"All for Love" and "Of Dramatic Poesy: An Essay"
A review of Dryden's "All for Love" as an embodiment of the critical concepts of his "Of Dramatic Poesy: An Essay" and a discussion of how they are an imitation of William Shakespeare's "Anthony and Cleopatra".
# 34288 | 1,150 words | 7 sources | 2002 |
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This essay will examine Dryden's "All for Love" (1677) and his "Of Dramatic Poesy: An Essay" (1668). It will be argued that the former play may be seen as the embodiment of Dryden's critical reflections on the issues noted in the above passage. In "All for Love", as will be seen, Dryden attempts to assimilate the legacy of the Elizabethan stage - in this case, Shakespeare's "Anthony and Cleopatra" - into an age dominated by French critical theories. However, as will be seen, Dryden often contradicts his own earlier critical thinking, particularly with respect to the proper language of the theater. This suggests that a true analysis of Dryden's critical thinking must incorporate his dramatic practice into his critical theory.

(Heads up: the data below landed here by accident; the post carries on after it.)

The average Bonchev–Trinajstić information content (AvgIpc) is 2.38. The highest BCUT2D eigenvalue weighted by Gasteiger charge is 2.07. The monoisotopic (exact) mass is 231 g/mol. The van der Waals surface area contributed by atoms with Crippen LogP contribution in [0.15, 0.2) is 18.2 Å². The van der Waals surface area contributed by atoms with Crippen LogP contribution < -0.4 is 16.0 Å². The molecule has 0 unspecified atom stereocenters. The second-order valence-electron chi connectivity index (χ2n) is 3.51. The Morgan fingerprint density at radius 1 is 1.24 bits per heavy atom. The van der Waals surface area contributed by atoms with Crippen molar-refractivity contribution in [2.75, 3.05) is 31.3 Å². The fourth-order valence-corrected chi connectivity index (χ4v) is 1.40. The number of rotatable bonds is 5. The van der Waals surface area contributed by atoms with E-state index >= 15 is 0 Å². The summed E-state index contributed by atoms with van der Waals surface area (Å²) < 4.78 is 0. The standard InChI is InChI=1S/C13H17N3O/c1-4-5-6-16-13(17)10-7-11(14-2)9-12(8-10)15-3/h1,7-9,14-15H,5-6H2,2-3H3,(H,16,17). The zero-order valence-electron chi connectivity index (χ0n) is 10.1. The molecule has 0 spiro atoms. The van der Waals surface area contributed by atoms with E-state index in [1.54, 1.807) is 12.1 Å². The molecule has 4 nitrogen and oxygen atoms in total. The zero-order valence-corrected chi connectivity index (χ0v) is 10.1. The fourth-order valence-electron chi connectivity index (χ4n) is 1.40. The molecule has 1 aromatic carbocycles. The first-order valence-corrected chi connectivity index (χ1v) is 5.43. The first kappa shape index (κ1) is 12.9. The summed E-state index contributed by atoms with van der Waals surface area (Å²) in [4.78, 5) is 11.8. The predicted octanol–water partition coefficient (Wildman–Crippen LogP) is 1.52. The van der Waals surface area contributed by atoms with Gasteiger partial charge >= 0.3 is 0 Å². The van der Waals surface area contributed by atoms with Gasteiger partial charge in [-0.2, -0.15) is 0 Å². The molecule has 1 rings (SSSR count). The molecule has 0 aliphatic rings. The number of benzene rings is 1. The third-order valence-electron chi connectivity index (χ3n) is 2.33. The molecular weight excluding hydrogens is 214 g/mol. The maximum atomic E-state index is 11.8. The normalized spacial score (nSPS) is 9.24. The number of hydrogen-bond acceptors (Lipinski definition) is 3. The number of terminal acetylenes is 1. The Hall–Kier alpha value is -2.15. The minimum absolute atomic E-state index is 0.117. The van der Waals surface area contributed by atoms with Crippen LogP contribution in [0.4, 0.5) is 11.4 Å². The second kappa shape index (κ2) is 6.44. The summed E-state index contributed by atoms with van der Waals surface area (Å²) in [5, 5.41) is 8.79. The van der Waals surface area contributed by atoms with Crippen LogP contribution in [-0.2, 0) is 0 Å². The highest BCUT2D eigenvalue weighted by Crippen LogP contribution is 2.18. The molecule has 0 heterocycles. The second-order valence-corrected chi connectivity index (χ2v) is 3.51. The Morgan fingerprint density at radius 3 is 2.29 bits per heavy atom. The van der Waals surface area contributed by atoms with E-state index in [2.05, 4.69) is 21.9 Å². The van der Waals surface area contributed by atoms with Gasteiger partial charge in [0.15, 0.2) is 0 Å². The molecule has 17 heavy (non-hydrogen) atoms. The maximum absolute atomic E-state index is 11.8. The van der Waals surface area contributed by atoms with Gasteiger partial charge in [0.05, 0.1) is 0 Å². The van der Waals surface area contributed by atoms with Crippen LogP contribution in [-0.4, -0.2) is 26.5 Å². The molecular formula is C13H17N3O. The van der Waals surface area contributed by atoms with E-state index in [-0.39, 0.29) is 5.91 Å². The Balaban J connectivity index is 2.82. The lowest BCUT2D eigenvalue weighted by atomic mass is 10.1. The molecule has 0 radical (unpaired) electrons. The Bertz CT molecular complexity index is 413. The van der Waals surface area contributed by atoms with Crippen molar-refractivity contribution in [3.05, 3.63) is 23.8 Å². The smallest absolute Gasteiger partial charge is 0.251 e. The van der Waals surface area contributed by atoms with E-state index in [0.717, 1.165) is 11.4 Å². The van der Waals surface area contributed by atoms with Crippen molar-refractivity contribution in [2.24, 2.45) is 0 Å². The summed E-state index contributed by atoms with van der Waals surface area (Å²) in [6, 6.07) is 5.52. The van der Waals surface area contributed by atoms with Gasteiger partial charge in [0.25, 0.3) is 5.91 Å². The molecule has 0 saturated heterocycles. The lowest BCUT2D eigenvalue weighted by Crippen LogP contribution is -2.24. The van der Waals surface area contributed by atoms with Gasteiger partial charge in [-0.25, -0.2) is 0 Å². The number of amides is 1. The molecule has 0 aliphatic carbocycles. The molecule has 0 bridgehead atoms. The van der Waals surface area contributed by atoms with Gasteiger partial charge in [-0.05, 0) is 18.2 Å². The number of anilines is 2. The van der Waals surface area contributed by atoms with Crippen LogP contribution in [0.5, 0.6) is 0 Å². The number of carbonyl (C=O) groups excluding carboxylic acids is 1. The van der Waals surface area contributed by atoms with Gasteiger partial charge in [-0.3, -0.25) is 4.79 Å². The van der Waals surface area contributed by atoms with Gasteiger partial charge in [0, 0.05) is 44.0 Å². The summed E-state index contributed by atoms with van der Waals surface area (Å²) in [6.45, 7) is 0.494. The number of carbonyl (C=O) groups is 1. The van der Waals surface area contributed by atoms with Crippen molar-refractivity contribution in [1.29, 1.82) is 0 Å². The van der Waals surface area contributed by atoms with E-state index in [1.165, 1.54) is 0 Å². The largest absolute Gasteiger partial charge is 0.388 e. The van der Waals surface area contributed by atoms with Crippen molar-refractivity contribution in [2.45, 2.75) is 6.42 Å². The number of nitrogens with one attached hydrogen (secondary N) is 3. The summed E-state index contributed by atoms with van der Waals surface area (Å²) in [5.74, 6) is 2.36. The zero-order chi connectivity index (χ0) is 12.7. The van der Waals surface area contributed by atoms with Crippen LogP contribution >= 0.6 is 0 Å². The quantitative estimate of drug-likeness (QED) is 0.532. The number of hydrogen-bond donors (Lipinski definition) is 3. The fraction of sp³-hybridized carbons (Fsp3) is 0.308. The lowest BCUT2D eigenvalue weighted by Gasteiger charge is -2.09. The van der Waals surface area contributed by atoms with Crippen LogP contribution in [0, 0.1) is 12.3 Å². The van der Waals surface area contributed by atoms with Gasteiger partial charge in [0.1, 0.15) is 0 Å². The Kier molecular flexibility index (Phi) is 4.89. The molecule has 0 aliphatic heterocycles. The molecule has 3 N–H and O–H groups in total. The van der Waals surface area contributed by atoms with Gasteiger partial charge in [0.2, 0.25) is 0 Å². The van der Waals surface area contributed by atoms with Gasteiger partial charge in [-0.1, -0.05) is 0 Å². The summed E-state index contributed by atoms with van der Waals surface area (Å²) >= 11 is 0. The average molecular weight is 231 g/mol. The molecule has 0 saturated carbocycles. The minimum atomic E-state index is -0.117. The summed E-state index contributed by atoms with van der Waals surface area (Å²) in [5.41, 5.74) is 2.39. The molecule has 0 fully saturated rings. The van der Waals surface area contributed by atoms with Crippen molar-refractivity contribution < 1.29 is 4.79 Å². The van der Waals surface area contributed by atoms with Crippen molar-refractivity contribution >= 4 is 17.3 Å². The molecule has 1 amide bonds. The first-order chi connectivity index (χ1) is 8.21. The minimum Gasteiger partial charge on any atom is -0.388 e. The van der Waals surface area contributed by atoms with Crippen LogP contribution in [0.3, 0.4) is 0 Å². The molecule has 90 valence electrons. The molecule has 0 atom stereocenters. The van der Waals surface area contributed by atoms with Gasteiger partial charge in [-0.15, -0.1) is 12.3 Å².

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"All for Love" and "Of Dramatic Poesy: An Essay" (2003, September 22) Retrieved January 27, 2022, from https://www.academon.com/analytical-essay/all-for-love-and-of-dramatic-poesy-an-essay-34288/
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